I'm an OSM beginner. My focus has been recently on adding public footpaths in my area, and I've been frustrated over the confusing guidelines for tagging them. I've retagged paths a number of times as I've found differing advice on how to do this: highway=path or footway, foot=yes or designated, plus designated= and access= possibly. The clearest advice I've found is in the UK PROW guidelines which recommends:

highway=path;foot=designated;designation=public_footpath (global style)

This is what I'm following. However, among other advice I found this forum entry from two senior members that recommends the use of footway over path. At the risk of opening a can of worms that's probably been opened many times before, can someone confirm that the advice I'm following is the best? What do I need to use to get ORS (OpenRouteService.org) to used my paths for pedestrian routing because at the moment it's not. The advice on tagging for routing indicates that what I'm using should be OK.

Also, I find the meaning of "designated" confusing. Again, under Access-Restrictions the value "designated" is described as "same as yes but this road can optionally be prefered by some of your metrics" i.e. a preferred route. However, in the PROW guidelines it's used to indicate a legal status i.e. specifically a PROW (even though this is also defined by the designation tag) - at least I assume this is what it means here. If so, I can't use this tagging to indicate any routing preference for using the path. This would be useful because public paths come in all varieties, from the pleasant and easy, to mudbaths and infrequently-used overgown jungles. You would want routing to use the first, but probably not the second. Could tracktype do this?

asked 11 Aug '11, 08:17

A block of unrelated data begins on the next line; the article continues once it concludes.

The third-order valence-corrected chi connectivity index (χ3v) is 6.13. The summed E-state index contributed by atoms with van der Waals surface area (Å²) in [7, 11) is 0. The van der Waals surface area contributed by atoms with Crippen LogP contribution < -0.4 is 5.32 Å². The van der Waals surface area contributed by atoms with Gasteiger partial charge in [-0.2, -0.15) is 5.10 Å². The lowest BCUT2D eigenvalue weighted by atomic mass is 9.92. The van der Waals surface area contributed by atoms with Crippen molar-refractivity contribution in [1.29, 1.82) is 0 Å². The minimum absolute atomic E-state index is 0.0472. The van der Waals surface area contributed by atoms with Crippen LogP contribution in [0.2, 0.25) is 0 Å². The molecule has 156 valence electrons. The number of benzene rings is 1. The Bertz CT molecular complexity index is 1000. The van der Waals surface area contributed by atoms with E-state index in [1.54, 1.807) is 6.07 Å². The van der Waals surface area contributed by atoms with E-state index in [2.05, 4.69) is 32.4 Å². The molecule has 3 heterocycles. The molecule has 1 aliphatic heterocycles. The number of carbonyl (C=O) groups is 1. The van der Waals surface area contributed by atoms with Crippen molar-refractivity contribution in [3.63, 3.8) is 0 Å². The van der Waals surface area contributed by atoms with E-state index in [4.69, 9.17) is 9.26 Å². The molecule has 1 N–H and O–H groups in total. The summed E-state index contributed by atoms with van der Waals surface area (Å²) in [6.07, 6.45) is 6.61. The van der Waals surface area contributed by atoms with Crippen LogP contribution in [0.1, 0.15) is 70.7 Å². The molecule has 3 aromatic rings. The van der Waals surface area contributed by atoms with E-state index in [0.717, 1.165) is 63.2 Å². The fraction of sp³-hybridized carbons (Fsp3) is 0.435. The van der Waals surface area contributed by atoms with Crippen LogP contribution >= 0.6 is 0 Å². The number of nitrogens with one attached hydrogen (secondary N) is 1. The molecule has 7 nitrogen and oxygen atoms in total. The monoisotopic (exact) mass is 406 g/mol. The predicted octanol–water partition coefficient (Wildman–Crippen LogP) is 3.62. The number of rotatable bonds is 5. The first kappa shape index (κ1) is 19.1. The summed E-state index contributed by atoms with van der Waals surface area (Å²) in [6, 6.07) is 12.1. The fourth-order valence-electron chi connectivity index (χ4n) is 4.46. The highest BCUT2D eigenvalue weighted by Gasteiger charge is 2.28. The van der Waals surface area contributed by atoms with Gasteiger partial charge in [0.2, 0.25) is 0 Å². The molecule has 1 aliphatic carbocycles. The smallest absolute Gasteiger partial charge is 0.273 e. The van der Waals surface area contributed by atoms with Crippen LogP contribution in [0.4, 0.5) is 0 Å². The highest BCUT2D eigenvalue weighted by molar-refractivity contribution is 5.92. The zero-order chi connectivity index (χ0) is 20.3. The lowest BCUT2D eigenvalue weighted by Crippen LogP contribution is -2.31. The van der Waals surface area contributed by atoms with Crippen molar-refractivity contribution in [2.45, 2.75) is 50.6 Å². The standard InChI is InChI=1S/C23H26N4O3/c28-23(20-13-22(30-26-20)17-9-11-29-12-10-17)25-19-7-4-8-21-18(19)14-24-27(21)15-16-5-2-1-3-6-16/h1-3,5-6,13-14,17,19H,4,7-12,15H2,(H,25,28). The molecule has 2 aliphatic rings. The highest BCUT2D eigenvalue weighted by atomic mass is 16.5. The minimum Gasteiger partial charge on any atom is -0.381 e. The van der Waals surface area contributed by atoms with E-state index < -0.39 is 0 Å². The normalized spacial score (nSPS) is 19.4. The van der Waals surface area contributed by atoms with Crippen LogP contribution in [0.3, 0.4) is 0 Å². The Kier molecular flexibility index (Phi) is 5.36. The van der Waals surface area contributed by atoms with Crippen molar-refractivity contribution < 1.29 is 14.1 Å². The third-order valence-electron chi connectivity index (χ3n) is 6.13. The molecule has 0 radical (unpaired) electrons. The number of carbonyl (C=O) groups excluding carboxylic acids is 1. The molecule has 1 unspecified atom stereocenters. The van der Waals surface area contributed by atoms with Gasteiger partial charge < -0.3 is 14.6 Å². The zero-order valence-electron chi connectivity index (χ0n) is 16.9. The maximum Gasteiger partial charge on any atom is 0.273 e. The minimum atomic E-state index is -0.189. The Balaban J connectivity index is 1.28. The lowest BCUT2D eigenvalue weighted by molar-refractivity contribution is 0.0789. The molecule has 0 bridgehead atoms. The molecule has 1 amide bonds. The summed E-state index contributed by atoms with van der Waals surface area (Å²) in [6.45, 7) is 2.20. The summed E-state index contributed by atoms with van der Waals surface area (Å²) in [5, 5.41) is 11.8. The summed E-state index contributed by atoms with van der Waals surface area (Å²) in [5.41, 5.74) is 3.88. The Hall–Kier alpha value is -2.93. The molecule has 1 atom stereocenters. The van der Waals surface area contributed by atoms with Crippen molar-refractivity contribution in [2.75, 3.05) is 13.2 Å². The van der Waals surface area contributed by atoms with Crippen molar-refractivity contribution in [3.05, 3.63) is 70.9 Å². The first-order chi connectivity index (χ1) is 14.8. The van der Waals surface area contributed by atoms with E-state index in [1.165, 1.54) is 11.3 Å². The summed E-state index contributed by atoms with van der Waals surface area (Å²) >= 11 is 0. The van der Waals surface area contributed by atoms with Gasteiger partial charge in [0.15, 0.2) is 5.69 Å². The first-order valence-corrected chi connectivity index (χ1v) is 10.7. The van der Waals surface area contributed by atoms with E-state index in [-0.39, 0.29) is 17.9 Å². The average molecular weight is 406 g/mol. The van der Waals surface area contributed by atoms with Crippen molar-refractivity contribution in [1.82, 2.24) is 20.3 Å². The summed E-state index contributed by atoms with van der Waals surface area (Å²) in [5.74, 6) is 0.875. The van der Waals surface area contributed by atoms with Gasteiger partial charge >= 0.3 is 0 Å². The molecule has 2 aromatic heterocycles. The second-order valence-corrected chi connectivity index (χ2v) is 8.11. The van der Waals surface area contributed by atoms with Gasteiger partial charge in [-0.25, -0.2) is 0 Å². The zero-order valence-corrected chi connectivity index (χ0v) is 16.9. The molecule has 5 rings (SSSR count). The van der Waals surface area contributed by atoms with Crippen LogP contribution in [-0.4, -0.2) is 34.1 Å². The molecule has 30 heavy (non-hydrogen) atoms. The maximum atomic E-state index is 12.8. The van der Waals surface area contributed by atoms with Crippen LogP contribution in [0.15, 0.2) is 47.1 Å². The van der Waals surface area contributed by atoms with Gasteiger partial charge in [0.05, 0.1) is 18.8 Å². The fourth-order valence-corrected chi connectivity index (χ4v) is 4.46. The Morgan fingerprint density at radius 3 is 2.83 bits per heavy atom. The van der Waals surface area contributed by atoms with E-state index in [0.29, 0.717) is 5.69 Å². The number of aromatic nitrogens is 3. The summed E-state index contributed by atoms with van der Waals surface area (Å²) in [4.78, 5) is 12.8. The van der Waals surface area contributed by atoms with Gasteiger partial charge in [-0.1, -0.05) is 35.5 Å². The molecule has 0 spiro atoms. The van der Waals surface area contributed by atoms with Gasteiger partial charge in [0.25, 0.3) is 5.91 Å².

ceperman's gravatar image

ceperman
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I initially found the designated term odd.But an example is that if access is limited to say walkers or horses, then they are the "designated" exceptions so access designated to the various exceptions

(26 Aug '11, 22:20) andy mackey

I think it's worth looking at the history of these tags.

highway=footway long pre-dates highway=path and was originally intended for both asphalt paths in towns and footpaths in the countryside. Paths that were cycleable were cycleways (in other words there was a hierarchy, with footway as the lowest common denominator of most of the other highway=* tags, motorway being the obvious exception). There are numerous discussions in the mail archives on these points.

Access tags followed: for obvious reasons. There are many usable paths where the access rights are not shown on most maps and adding this information to OSM was useful. Furthermore different countries have different default access regulations for things like cycle tracks.

A particular problem was defining the legal status of public rights of way in England and Wales. At the outset the original highway tags were adequate, but over time it became clear that something else was needed. After a number of false starts (using access tags) the designation tag arrived and seems to work well.

So what does this mean for path versus footway? There are basically three interpretations of path: